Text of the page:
The Art of Kids’ Storage

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With children come immeasurable piles of (this time, figurative) crap. And while baby toys are generally the most bulky and awkward, there are challenges at every stage. As your kids grow, their stuff becomes smaller, but there’s more of it. Think of the thousands of Legos, the fleet of American Girl dolls and accessories, and the closet full of board games. But no matter your child’s age or interests, there are solutions for these universal storage headaches.

Think outside the box. And the house.

When your kids are at a certain age, they will generate a ton of artwork and not allow any of it to be thrown away. You may have a few designated spots throughout the house for displaying their drawings and paintings, but what about the hundreds that are left? Consider putting them up on the walls of the garage. You can showcase everything they create and it stops taking up space in kitchen drawers and closets. Displaying in the garage also keeps the glitter out of your house. I think we can all get behind that.

Reinvent their closets.

Most closets can do the job you want, if organized properly. Add a tension rod to the closet to create another row of hanging space. Kids’ clothes are short and the room below is otherwise wasted. Hanging shoe organizers are also great for small baby items such as creams and lotions, onesies, socks, nail clippers, and Q-tips. They fit easily on the inside of the door and are out of the reach of little hands.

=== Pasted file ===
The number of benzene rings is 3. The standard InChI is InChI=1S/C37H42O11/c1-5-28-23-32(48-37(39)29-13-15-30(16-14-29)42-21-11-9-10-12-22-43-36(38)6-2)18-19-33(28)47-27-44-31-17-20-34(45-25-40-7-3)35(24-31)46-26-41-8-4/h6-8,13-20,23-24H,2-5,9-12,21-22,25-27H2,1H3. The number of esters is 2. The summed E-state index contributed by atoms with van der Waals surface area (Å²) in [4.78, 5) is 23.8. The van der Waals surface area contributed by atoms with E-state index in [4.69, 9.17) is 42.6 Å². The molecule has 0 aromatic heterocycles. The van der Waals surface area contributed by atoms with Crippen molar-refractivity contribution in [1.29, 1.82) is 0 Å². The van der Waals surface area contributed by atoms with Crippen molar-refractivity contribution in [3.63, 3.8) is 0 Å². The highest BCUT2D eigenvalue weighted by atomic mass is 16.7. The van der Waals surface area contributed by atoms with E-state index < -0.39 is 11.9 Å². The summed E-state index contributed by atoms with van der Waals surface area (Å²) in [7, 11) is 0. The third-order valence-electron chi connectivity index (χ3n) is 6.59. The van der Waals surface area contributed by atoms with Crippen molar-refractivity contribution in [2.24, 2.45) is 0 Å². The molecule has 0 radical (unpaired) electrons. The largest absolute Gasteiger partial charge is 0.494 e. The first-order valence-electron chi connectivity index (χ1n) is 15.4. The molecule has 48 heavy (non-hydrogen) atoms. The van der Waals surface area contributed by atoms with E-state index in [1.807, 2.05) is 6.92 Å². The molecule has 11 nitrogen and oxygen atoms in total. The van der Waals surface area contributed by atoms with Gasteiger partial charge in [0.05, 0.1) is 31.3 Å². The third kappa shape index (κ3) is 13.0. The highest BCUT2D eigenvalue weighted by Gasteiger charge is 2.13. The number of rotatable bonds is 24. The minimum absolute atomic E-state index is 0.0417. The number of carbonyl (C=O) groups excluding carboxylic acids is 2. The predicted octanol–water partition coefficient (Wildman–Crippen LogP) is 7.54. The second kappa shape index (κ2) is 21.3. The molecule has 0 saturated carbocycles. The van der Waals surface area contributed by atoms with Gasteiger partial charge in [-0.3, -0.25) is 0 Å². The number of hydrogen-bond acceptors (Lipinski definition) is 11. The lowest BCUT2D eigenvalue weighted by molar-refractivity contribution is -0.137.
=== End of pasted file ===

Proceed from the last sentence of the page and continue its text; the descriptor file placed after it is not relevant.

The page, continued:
Rise above it.

Finding room to store everything in a kid’s bedroom can be a serious challenge. An option for a small bedroom with little storage is to put your child’s bed on risers. These inexpensive plastic cups open up a new realm of hidden storage space. Now storage tubs of off-season clothes, books, and dress-ups can be out of the way but easily accessed.

Test the waters of donation.

This is a time when it would be great to rent yourself a small storage unit, or clear out a little space in the one you already have. Pack up several boxes of toys, clothes, and other items you suspect the kids no longer care about, and move them into storage. If no one has asked for them in six months, you’re safe to donate.

Once you have a good system of storage and organization in place, the most important thing is to stick with it. Show your kids where things go and make them responsible for their own things. They will ultimately care more about their belongings, and it will help you keep your sanity-saving system in place!

 

 

 

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